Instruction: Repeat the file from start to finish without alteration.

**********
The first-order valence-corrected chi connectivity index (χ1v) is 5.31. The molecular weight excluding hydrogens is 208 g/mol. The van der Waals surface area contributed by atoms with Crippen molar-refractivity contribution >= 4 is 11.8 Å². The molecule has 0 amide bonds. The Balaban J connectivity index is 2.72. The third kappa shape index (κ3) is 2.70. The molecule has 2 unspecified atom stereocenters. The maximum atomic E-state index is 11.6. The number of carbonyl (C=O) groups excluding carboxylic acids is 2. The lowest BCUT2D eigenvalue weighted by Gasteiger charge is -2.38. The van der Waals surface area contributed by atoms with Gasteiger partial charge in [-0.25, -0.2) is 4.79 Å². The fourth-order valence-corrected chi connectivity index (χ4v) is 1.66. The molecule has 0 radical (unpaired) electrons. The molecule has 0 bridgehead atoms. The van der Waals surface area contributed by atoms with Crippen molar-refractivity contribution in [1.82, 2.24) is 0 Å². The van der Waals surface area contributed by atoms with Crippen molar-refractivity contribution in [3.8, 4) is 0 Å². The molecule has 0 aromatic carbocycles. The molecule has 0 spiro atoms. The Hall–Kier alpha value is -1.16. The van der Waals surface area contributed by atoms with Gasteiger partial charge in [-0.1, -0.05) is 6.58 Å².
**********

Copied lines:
The first-order valence-corrected chi connectivity index (χ1v) is 5.31. The molecular weight excluding hydrogens is 208 g/mol. The van der Waals surface area contributed by atoms with Crippen molar-refractivity contribution >= 4 is 11.8 Å². The molecule has 0 amide bonds. The Balaban J connectivity index is 2.72. The third kappa shape index (κ3) is 2.70. The molecule has 2 unspecified atom stereocenters. The maximum atomic E-state index is 11.6. The number of carbonyl (C=O) groups excluding carboxylic acids is 2. The lowest BCUT2D eigenvalue weighted by Gasteiger charge is -2.38. The van der Waals surface area contributed by atoms with Gasteiger partial charge in [-0.25, -0.2) is 4.79 Å². The fourth-order valence-corrected chi connectivity index (χ4v) is 1.66. The molecule has 0 radical (unpaired) electrons. The molecule has 0 bridgehead atoms. The van der Waals surface area contributed by atoms with Crippen molar-refractivity contribution in [1.82, 2.24) is 0 Å². The van der Waals surface area contributed by atoms with Crippen molar-refractivity contribution in [3.8, 4) is 0 Å². The molecule has 0 aromatic carbocycles. The molecule has 0 spiro atoms. The Hall–Kier alpha value is -1.16. The van der Waals surface area contributed by atoms with Gasteiger partial charge in [-0.1, -0.05) is 6.58 Å².